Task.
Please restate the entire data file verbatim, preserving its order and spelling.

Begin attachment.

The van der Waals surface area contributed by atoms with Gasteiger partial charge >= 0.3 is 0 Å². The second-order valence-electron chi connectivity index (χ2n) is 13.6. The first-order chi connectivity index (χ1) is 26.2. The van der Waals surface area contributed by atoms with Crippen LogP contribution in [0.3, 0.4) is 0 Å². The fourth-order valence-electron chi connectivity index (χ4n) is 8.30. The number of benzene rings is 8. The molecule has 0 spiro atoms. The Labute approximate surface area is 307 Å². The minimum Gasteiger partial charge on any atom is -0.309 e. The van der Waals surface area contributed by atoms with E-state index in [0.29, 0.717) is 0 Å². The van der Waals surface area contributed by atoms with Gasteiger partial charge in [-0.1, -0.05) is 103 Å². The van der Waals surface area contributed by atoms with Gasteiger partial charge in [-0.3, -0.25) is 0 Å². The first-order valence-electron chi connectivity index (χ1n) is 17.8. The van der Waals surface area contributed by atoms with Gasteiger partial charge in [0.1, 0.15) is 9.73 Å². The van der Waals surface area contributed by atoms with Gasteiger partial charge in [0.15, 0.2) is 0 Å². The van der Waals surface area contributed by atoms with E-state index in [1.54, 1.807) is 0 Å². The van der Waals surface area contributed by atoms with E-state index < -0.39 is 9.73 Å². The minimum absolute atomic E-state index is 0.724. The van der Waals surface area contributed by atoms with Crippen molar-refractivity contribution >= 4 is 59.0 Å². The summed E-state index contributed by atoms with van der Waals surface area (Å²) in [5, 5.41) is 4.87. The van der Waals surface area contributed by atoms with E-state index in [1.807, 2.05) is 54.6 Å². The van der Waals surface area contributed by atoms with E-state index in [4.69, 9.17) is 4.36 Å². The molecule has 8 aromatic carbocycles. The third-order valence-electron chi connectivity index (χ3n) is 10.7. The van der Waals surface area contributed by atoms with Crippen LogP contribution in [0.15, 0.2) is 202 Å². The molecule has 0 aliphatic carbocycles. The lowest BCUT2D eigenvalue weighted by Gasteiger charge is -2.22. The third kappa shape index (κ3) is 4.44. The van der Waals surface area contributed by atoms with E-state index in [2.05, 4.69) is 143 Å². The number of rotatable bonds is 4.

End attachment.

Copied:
The van der Waals surface area contributed by atoms with Gasteiger partial charge >= 0.3 is 0 Å². The second-order valence-electron chi connectivity index (χ2n) is 13.6. The first-order chi connectivity index (χ1) is 26.2. The van der Waals surface area contributed by atoms with Crippen LogP contribution in [0.3, 0.4) is 0 Å². The fourth-order valence-electron chi connectivity index (χ4n) is 8.30. The number of benzene rings is 8. The molecule has 0 spiro atoms. The Labute approximate surface area is 307 Å². The minimum Gasteiger partial charge on any atom is -0.309 e. The van der Waals surface area contributed by atoms with E-state index in [0.29, 0.717) is 0 Å². The van der Waals surface area contributed by atoms with Gasteiger partial charge in [-0.1, -0.05) is 103 Å². The van der Waals surface area contributed by atoms with Gasteiger partial charge in [-0.3, -0.25) is 0 Å². The first-order valence-electron chi connectivity index (χ1n) is 17.8. The van der Waals surface area contributed by atoms with Gasteiger partial charge in [0.1, 0.15) is 9.73 Å². The van der Waals surface area contributed by atoms with Gasteiger partial charge in [0.15, 0.2) is 0 Å². The van der Waals surface area contributed by atoms with E-state index in [1.54, 1.807) is 0 Å². The van der Waals surface area contributed by atoms with E-state index < -0.39 is 9.73 Å². The minimum absolute atomic E-state index is 0.724. The van der Waals surface area contributed by atoms with Crippen molar-refractivity contribution >= 4 is 59.0 Å². The summed E-state index contributed by atoms with van der Waals surface area (Å²) in [5, 5.41) is 4.87. The van der Waals surface area contributed by atoms with E-state index in [1.807, 2.05) is 54.6 Å². The van der Waals surface area contributed by atoms with E-state index in [4.69, 9.17) is 4.36 Å². The molecule has 8 aromatic carbocycles. The third-order valence-electron chi connectivity index (χ3n) is 10.7. The van der Waals surface area contributed by atoms with Crippen LogP contribution in [0.15, 0.2) is 202 Å². The molecule has 0 aliphatic carbocycles. The lowest BCUT2D eigenvalue weighted by Gasteiger charge is -2.22. The third kappa shape index (κ3) is 4.44. The van der Waals surface area contributed by atoms with E-state index in [2.05, 4.69) is 143 Å². The number of rotatable bonds is 4.